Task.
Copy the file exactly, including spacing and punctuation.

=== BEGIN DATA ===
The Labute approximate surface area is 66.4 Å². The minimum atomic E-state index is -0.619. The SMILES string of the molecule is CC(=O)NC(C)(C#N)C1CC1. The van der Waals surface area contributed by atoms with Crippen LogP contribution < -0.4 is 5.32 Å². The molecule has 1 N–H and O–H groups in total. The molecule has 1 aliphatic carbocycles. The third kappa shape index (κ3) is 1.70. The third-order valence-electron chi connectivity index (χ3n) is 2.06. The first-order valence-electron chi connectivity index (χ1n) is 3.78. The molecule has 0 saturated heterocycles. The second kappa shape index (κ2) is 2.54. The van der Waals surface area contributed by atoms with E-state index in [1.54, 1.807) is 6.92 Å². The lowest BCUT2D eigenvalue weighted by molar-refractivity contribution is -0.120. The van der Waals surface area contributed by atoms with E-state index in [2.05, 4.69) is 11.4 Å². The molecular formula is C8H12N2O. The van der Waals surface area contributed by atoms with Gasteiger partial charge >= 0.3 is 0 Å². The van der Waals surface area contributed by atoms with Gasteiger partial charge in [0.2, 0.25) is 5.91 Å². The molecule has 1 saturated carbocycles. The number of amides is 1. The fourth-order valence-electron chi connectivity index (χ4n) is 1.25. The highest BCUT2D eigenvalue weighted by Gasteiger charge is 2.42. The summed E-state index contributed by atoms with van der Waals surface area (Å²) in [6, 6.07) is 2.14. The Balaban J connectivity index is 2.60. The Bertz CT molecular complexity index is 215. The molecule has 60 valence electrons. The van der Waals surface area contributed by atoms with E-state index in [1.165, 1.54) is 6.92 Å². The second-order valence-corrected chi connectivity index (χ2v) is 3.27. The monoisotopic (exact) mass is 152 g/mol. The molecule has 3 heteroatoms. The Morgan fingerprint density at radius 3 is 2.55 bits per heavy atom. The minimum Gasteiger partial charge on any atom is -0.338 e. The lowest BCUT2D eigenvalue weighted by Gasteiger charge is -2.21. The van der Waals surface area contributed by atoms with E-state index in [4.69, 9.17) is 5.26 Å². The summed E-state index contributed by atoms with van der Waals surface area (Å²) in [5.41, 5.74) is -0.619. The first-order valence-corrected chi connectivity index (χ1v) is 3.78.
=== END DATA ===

The Labute approximate surface area is 66.4 Å². The minimum atomic E-state index is -0.619. The SMILES string of the molecule is CC(=O)NC(C)(C#N)C1CC1. The van der Waals surface area contributed by atoms with Crippen LogP contribution < -0.4 is 5.32 Å². The molecule has 1 N–H and O–H groups in total. The molecule has 1 aliphatic carbocycles. The third kappa shape index (κ3) is 1.70. The third-order valence-electron chi connectivity index (χ3n) is 2.06. The first-order valence-electron chi connectivity index (χ1n) is 3.78. The molecule has 0 saturated heterocycles. The second kappa shape index (κ2) is 2.54. The van der Waals surface area contributed by atoms with E-state index in [1.54, 1.807) is 6.92 Å². The lowest BCUT2D eigenvalue weighted by molar-refractivity contribution is -0.120. The van der Waals surface area contributed by atoms with E-state index in [2.05, 4.69) is 11.4 Å². The molecular formula is C8H12N2O. The van der Waals surface area contributed by atoms with Gasteiger partial charge >= 0.3 is 0 Å². The van der Waals surface area contributed by atoms with Gasteiger partial charge in [0.2, 0.25) is 5.91 Å². The molecule has 1 saturated carbocycles. The number of amides is 1. The fourth-order valence-electron chi connectivity index (χ4n) is 1.25. The highest BCUT2D eigenvalue weighted by Gasteiger charge is 2.42. The summed E-state index contributed by atoms with van der Waals surface area (Å²) in [6, 6.07) is 2.14. The Balaban J connectivity index is 2.60. The Bertz CT molecular complexity index is 215. The molecule has 60 valence electrons. The van der Waals surface area contributed by atoms with E-state index in [1.165, 1.54) is 6.92 Å². The second-order valence-corrected chi connectivity index (χ2v) is 3.27. The monoisotopic (exact) mass is 152 g/mol. The molecule has 3 heteroatoms. The Morgan fingerprint density at radius 3 is 2.55 bits per heavy atom. The minimum Gasteiger partial charge on any atom is -0.338 e. The lowest BCUT2D eigenvalue weighted by Gasteiger charge is -2.21. The van der Waals surface area contributed by atoms with E-state index in [4.69, 9.17) is 5.26 Å². The summed E-state index contributed by atoms with van der Waals surface area (Å²) in [5.41, 5.74) is -0.619. The first-order valence-corrected chi connectivity index (χ1v) is 3.78.